My own review of the report’s hidden findings by the audit’s six-member on-site review team uncovered how Navient not only failed to advise student loan borrowers of all available options to repay their loans but believed that its servicing contract with the Department of Education did not require the firm to do so.
A section of the report entitled, ‘Servicer Response’ states in part: “We disagree with 168 of the 228 servicing opportunity determinations (call review and servicing history review)….Nor are we aware of any requirement that borrowers receive all of their repayment options – IDR, deferment and forbearance – on each and every call…If FSA chooses to require all servicers to discuss IDR to all borrowers on all calls or to require all service representatives follow a common call flow, specific requirements should be provided in an approved Change Request.”
That’s a lot of corporate nerve.
Navient is supposed to work for the Department of Education, and by extension, the American people. Further, if Secretary DeVos allows this major contractor to shape what will or will not happen on her watch, what kind of public steward of taxpayer dollars is she?
The FSA findings give even more credence to the earlier CFPB investigation undertaken before filing its Navient lawsuit. CFPB learned that many of the borrowers that incurred excessive charges included military veterans who became disabled during their service to the country. Federal law provides that military veterans whose disabilities were incurred during service to the country are entitled to loan forgiveness.
Navient also holds title to a related and dubious distinction: More consumers filed complaints about Navient than any other student loan servicer. Complainants identified dealing with the servicer or lender as the key issue, compared to nearly half at 34 percent whose problems were based on an inability to pay their loans.
“At every stage of repayment, Navient chose to shortcut and deceive consumers to save on operating costs,” said then-CFPB Director Richard Cordray at the time the lawsuit was filed. “Too many borrowers paid more for their loans because Navient illegally cheated them.”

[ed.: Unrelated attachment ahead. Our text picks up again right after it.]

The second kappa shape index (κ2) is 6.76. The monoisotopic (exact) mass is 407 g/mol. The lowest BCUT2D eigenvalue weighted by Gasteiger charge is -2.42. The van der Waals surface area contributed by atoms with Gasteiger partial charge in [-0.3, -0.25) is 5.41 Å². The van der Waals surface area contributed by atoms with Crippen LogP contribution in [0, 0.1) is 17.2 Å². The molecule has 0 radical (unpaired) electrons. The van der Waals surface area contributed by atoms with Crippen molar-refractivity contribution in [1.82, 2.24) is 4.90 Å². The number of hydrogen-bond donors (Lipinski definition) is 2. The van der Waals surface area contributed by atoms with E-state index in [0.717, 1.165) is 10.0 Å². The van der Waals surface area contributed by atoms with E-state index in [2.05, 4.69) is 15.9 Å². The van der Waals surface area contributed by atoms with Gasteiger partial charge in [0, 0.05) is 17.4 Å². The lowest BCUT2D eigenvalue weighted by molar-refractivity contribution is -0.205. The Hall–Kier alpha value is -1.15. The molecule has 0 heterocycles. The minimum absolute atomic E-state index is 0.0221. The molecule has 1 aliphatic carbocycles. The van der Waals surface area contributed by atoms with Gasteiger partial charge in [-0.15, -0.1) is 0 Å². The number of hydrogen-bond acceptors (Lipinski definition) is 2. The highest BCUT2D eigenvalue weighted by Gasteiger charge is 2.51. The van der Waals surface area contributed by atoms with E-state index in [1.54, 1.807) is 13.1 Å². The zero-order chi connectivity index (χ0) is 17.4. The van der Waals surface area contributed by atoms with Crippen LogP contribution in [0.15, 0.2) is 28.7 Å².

“Too many Americans are struggling to make their student loan payments every month,” said Whitney Barkley-Denney, a policy counsel specializing in student lending with the Center for Responsible Lending. “While the Department of Education has created programs to help make monthly payments more affordable, those programs only work if servicers are actually helping eligible borrowers access them. Servicers aren’t merely debt collectors – they can be a borrower’s lifeline to financial stability.”
Navient still has a chance to set its record straight. Sen. Warren’s letter requests a written reply to the litany of concerns by December 4.
With 44 million consumers owing student debt that now reaches $1.5 trillion and still climbing, a lot of people want to better understand how and why this unsustainable debt trajectory can be better managed. For Black consumers who typically have less family wealth than other races and ethnicities, borrowing is more frequent, and as a result, often leads to five figure debts for undergraduate programs and well beyond $100,000 for graduate or professional degrees.
Besides deep debt incurred to gain a college education, another sphere of concern presents yet another financial hurdle: student loan defaults.
New research by Judith Scott-Clayton of the Brookings Institution, focuses on explaining these defaults and what happens once they occur. Her research shows that a large racial gap exists in default rates between Black student loan borrowers and their White counterparts. This gap can only be partially explained by controlling for multiple socio-economic and educational attainment factors.
After accounting for variations in family wealth and income, differences in degree attainment, college grade point average and even post-college income and employment, a stubborn and statistically significant 11 percentage point gap remains between Black and White student loan borrowers. Before adjusting for these factors, the gap is 28 percent, with Black borrowers defaulting at a rate of more than double that of Whites—49 percent compared to 21 percent over 12 years.